Interfacing MTI’s Digital Accumeasure to Measurement Computing’s DASYLab with Modbus
Laptop running MC DASYLab1 © and MTI Digital Capacitance sensor over Modbus TCP/IP
Measurement Computing’s DASYLab data acquisition software is easy to use and allows measuring with multiple system sensors (analog and digital). You can plot the results of multiple sensors versus time or encoder position and store the data with DASYLab. This application note describes how to interface MTI’s Digital Capacitance Sensor over Ethernet TCP/IP. The DASYLab Modbus setup is not difficult to implement but a little tricky the first time you try it. The Modbus interface is very useful and important as MTI’s Digital Accumeasure2 has 24 bit digital output and the DASYLab Modbus interface allows you to directly import digital displacement values rather than lower resolution analog values. Converting measurement values back to an analog output (in the Digital Accumeasure ) would actually adds noise and linearity errors to what is already a highly accurate displacement measurement. We are able to connect DASYLab to the sensor via a Modbus interface. MTI’s Modbus output has 18 registers that can be read. You may only be interested in just a single displacement sensor but you need to read Accumeasure register 32 and the Accumeasure sensor channel corresponding to the input you wish to display in order to have the registers refresh and update correctly. Ordinarily the Digital Accumeasure is set up with a fixed IP address at 192.168.168.247 port 502.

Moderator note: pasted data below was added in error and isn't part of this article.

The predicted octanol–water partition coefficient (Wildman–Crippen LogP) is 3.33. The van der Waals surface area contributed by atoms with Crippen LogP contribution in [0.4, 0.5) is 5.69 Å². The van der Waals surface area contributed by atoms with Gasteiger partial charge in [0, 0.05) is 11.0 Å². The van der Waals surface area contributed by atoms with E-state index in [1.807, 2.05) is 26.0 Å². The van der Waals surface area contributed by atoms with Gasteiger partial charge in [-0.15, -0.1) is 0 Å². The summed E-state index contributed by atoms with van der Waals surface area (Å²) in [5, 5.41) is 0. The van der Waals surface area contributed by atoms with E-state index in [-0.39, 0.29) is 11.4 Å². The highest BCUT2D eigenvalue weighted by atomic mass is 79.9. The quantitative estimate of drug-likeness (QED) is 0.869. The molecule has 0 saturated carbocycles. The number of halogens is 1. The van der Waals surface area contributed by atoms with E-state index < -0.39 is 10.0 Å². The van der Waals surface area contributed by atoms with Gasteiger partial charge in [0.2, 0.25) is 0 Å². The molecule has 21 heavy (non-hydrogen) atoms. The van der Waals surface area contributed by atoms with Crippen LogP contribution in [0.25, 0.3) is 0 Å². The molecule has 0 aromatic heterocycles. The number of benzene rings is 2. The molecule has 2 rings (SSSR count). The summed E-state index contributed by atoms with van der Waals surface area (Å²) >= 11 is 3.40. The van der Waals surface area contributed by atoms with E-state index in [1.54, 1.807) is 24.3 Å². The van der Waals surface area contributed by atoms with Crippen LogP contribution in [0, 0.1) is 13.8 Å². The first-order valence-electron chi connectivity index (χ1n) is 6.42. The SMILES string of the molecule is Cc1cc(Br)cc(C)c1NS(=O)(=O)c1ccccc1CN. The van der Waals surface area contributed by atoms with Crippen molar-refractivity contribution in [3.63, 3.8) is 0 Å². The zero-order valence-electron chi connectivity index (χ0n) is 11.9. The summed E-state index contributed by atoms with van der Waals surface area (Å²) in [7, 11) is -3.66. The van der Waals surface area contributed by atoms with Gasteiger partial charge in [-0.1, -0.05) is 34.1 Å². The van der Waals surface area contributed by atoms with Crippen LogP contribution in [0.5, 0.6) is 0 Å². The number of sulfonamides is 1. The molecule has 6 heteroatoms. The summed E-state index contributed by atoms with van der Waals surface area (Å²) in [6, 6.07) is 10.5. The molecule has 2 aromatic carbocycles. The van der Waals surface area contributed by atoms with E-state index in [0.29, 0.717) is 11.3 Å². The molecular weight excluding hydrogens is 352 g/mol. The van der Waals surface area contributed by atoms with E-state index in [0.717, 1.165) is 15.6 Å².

In DASYLab we start by choosing a Modbus analog input module and configuring it to read all the registers shown in Fig 14 as seen below.
Set the input module properties as follows:
- Input is TCP/IP
- Set the address to 192.168.168.247 (port 502 should automatically fill in)
- Turn on inputs 0-7 (by clicking on the input boxes)
Configure each input as follows:
- Device 0
- Register starts at zero checked
- Big Endian checked
- Data type is LONG (signed integer)
- Check swopped word order
For each channel it must be assigned a read register . So for each channel 0-6 you need to fill in the correct register address and the data attributes.
The configuration should look like Fig1.
Fig 14 – Digital Accumeasure Register Map from the manual.
Fig 1 Modbus Input module configuration
Fig 2 is what we would see if we were interested in all the Digital Accumeasure outputs being read, but in this case we just want to read channel 1 input displacement; however we need to enable all 7 inputs to ensure the modbus registers are updated.
Fig 3 is a display of all of the Digital Accumeasure outputs. In this application example we are only interested in reading channel 1 which corresponds to the digital Accumeasure channel 1 output displacement. In this display its shown in tenths of nanometers.
Fig 3 . Minimize the 6 channel meter (meter 00) and add a scaling box and another digital meter (01) . It should appear as above. Set the scaling function module to divide by 10,000 to convert nanometers to um. Label meter 01 as um (micro meters) and you are now reading the digital output from the Digital Accumeasure. You can also wire in a plotter to see the AC wave forms or dynamic signal plotted against time or even an linear or rotary encoder (reference MTI’s Digital Accumeasure manual to learn how to input a synchronized quadrature encoder).
- © 1992-2013 by National Instruments Ireland Resources Limited
- Reference MTI’s Digital Accumeasure user manual for instrument setup and additional Modbus information